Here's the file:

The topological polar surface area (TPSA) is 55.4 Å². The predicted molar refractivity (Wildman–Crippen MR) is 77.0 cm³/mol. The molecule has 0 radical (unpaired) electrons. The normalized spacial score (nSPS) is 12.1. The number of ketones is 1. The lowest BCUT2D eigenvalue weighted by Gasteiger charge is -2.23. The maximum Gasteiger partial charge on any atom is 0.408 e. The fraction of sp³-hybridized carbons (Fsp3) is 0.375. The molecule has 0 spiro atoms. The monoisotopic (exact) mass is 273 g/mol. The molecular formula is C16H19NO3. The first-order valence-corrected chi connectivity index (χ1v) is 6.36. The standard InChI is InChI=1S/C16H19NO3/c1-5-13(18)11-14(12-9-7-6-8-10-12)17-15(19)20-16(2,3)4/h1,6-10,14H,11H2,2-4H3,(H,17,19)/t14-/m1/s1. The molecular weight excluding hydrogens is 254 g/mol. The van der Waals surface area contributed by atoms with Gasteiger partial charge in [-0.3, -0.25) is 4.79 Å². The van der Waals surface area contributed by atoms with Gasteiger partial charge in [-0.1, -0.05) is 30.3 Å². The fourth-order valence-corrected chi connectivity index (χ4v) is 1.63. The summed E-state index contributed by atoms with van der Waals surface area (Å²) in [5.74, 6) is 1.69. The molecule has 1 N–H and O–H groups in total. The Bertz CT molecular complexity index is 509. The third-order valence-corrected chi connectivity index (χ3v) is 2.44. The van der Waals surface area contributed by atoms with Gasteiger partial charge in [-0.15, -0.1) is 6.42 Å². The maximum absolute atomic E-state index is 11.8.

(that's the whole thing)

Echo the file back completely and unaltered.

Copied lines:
The topological polar surface area (TPSA) is 55.4 Å². The predicted molar refractivity (Wildman–Crippen MR) is 77.0 cm³/mol. The molecule has 0 radical (unpaired) electrons. The normalized spacial score (nSPS) is 12.1. The number of ketones is 1. The lowest BCUT2D eigenvalue weighted by Gasteiger charge is -2.23. The maximum Gasteiger partial charge on any atom is 0.408 e. The fraction of sp³-hybridized carbons (Fsp3) is 0.375. The molecule has 0 spiro atoms. The monoisotopic (exact) mass is 273 g/mol. The molecular formula is C16H19NO3. The first-order valence-corrected chi connectivity index (χ1v) is 6.36. The standard InChI is InChI=1S/C16H19NO3/c1-5-13(18)11-14(12-9-7-6-8-10-12)17-15(19)20-16(2,3)4/h1,6-10,14H,11H2,2-4H3,(H,17,19)/t14-/m1/s1. The molecular weight excluding hydrogens is 254 g/mol. The van der Waals surface area contributed by atoms with Gasteiger partial charge in [-0.3, -0.25) is 4.79 Å². The van der Waals surface area contributed by atoms with Gasteiger partial charge in [-0.1, -0.05) is 30.3 Å². The fourth-order valence-corrected chi connectivity index (χ4v) is 1.63. The summed E-state index contributed by atoms with van der Waals surface area (Å²) in [5.74, 6) is 1.69. The molecule has 1 N–H and O–H groups in total. The Bertz CT molecular complexity index is 509. The third-order valence-corrected chi connectivity index (χ3v) is 2.44. The van der Waals surface area contributed by atoms with Gasteiger partial charge in [-0.15, -0.1) is 6.42 Å². The maximum absolute atomic E-state index is 11.8.